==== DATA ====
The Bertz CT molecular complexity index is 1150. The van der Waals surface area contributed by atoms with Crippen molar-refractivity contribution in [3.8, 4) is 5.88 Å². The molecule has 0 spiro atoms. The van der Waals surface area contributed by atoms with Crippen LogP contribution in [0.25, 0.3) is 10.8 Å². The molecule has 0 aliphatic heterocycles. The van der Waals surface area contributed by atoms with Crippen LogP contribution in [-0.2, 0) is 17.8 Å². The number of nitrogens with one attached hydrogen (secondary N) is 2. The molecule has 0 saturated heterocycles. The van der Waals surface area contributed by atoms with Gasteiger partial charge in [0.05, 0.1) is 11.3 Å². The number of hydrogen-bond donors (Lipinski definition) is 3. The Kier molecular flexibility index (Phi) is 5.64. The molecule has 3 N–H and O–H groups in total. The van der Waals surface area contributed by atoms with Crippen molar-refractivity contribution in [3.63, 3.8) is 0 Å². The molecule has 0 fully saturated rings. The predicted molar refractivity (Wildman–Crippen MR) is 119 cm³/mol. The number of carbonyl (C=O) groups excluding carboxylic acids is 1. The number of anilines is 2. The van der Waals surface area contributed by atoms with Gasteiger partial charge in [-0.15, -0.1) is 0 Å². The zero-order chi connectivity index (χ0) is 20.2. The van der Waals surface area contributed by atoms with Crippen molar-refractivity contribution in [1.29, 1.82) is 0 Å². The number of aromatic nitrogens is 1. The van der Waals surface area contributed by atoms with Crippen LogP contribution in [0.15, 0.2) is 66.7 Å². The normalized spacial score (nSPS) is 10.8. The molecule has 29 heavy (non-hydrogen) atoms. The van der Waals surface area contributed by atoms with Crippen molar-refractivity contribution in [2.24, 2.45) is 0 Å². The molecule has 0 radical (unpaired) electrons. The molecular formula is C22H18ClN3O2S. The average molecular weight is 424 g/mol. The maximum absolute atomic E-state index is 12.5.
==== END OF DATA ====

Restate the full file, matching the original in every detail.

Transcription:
The Bertz CT molecular complexity index is 1150. The van der Waals surface area contributed by atoms with Crippen molar-refractivity contribution in [3.8, 4) is 5.88 Å². The molecule has 0 spiro atoms. The van der Waals surface area contributed by atoms with Crippen LogP contribution in [0.25, 0.3) is 10.8 Å². The molecule has 0 aliphatic heterocycles. The van der Waals surface area contributed by atoms with Crippen LogP contribution in [-0.2, 0) is 17.8 Å². The number of nitrogens with one attached hydrogen (secondary N) is 2. The molecule has 0 saturated heterocycles. The van der Waals surface area contributed by atoms with Gasteiger partial charge in [0.05, 0.1) is 11.3 Å². The number of hydrogen-bond donors (Lipinski definition) is 3. The Kier molecular flexibility index (Phi) is 5.64. The molecule has 3 N–H and O–H groups in total. The van der Waals surface area contributed by atoms with Crippen molar-refractivity contribution in [3.63, 3.8) is 0 Å². The molecule has 0 fully saturated rings. The predicted molar refractivity (Wildman–Crippen MR) is 119 cm³/mol. The number of carbonyl (C=O) groups excluding carboxylic acids is 1. The number of anilines is 2. The van der Waals surface area contributed by atoms with Gasteiger partial charge in [-0.15, -0.1) is 0 Å². The zero-order chi connectivity index (χ0) is 20.2. The van der Waals surface area contributed by atoms with Crippen molar-refractivity contribution in [1.29, 1.82) is 0 Å². The number of aromatic nitrogens is 1. The van der Waals surface area contributed by atoms with Crippen LogP contribution in [0.15, 0.2) is 66.7 Å². The normalized spacial score (nSPS) is 10.8. The molecule has 29 heavy (non-hydrogen) atoms. The van der Waals surface area contributed by atoms with Crippen molar-refractivity contribution in [2.24, 2.45) is 0 Å². The molecule has 0 radical (unpaired) electrons. The molecular formula is C22H18ClN3O2S. The average molecular weight is 424 g/mol. The maximum absolute atomic E-state index is 12.5.